2012 has, so far been a positive year for wineries around the world. While it may be a little too early to speak of the wines being made in the northern hemisphere, European and North American wineries have already begun reporting that their harvesting season has been generally very good, and are predicting to continue with the kind of successes they saw in 2011. However, 2012 has been something of a late year for France, due to unpredictable weather throughout the summer, and the grapes were ripening considerably later than they did in 2011 (which was, admittedly, an exceptionally early year). French wineries are claiming, though, that this could well turn out to be advantageous, as the slow ripening will allow the resulting wines to express more flavour and features of the terroir they are grown in.
The southern hemisphere has seen ideal climatic conditions in most of the key wine producing countries, and Australia and New Zealand particularly had a superb year, in particular with the Bordeaux varietal grapes that grow there and which love the humidity these countries received plenty of. Also enjoying a fantastic year for weather were wineries across Argentina and Chile, with the Mendoza region claiming that 2012 will be one of their best vintages of the past decade. Similar claims are being made across the Chilean wine regions, where Sauvignon Blanc and Cabernet Sauvignon had an especially good year. These two grape varietals also produced characterful wines on the coastal regions of South Africa this year.
Varietal: Chenin Blanc
Chenin Blanc is widely recognized as being one of the finest and most versatile white wine grape varietals in the world. In their native home of France's Loire Valley, wineries have used this varietal for centuries to produce a wide range of excellent wines, made possible by the fact that the high acidity in the grapes allows vintners to produce everything from dry, still varieties, to sparkling crÃ©mants and sweet dessert wines. One of the key features of this grape, and one which has won it many admirers, is the fact that the transparency of the varietal allows it to express the finer features of the terroir it is grown on, and also allows it to demonstrate the skill of the winemaker in the bottle. These grapes are a hardy varietal, growing well in moderate climates and in heavy clay-like soils all over the wine producing world.
Since the 18th century, California has been a hugely important and influential wine region, acting as a trailblazer for other New World wine regions and utilizing an important blend of traditional and contemporary practices, methods and techniques relating to their wine production. Split into four key areas â€“ the North Coast, the Central Coast, the South Coast and the Central Valley â€“ Californian wineries make the most of their ideal climate and rich variety of terrains in order to produce a fascinating range of wines made with a long list of different fine grape varietals. Today, the state has almost half a million acres under vine, and is one of the world's largest wine exporters, with Californian wines being drunk and enjoyed all across the globe.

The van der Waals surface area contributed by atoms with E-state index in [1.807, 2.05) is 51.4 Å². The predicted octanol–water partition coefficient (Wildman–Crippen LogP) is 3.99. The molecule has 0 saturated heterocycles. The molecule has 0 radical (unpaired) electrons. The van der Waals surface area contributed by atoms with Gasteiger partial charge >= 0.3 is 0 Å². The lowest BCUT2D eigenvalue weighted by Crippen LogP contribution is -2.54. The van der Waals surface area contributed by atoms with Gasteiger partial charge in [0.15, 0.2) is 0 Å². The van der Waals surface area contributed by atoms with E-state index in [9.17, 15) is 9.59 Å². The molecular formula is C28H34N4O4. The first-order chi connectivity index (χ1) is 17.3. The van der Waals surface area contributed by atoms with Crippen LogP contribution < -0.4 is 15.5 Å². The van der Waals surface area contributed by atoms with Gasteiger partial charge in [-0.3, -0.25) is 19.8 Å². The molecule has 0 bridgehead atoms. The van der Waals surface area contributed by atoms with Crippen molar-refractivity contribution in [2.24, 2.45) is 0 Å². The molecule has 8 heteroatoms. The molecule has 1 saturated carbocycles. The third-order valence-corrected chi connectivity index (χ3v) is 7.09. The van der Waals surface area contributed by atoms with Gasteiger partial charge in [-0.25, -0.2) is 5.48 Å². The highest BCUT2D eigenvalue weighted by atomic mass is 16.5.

Country: United States
The first European settlers to consider growing grapevines in the United States must have been delighted when they discovered the now famous wine regions within California, Oregon and elsewhere. Not even in the Old World are there such fertile valleys, made ideal for vine cultivation by the blazing sunshine, long, hot summers and oceanic breezes. As such, it comes as little surprise that today more than eighty-nine percent of United States wines are grown in the valleys and on the mountainsides of California, where arguably some of the finest produce in the world is found. However, American wine does not begin and end with California, and due to the vast size of the country and the incredible range of terrains and climates found within the United States, there is probably no other country on earth which produces such a massive diversity of wines. From ice wines in the northern states, to sparkling wines, aromatized wines, fortified wines, reds, whites, rosÃ©s and more, the United States has endless surprises in store for lovers of New World wines.
Appellation: Monterey County
Monterey County is located within the state of California, and whilst it may not be the most renowned wine producing region in the state, recent decades have proven that the wineries situated there are dedicated to raising their profile, and producing wines of singular quality and distinction. The warm, sunny summers which Monterey County enjoys help the wine-makers of the region cultivate an impressive array of grape varietals, mostly of French and Italian origin, including fine varietals such as Barbera, Cabernet Franc and Dolcetto, amongst many others. It is a center of viticultural experimentation, and also features many sustainable, organic and biodynamic wineries which are producing superb wines, packed with distinctive local flavors and characteristics.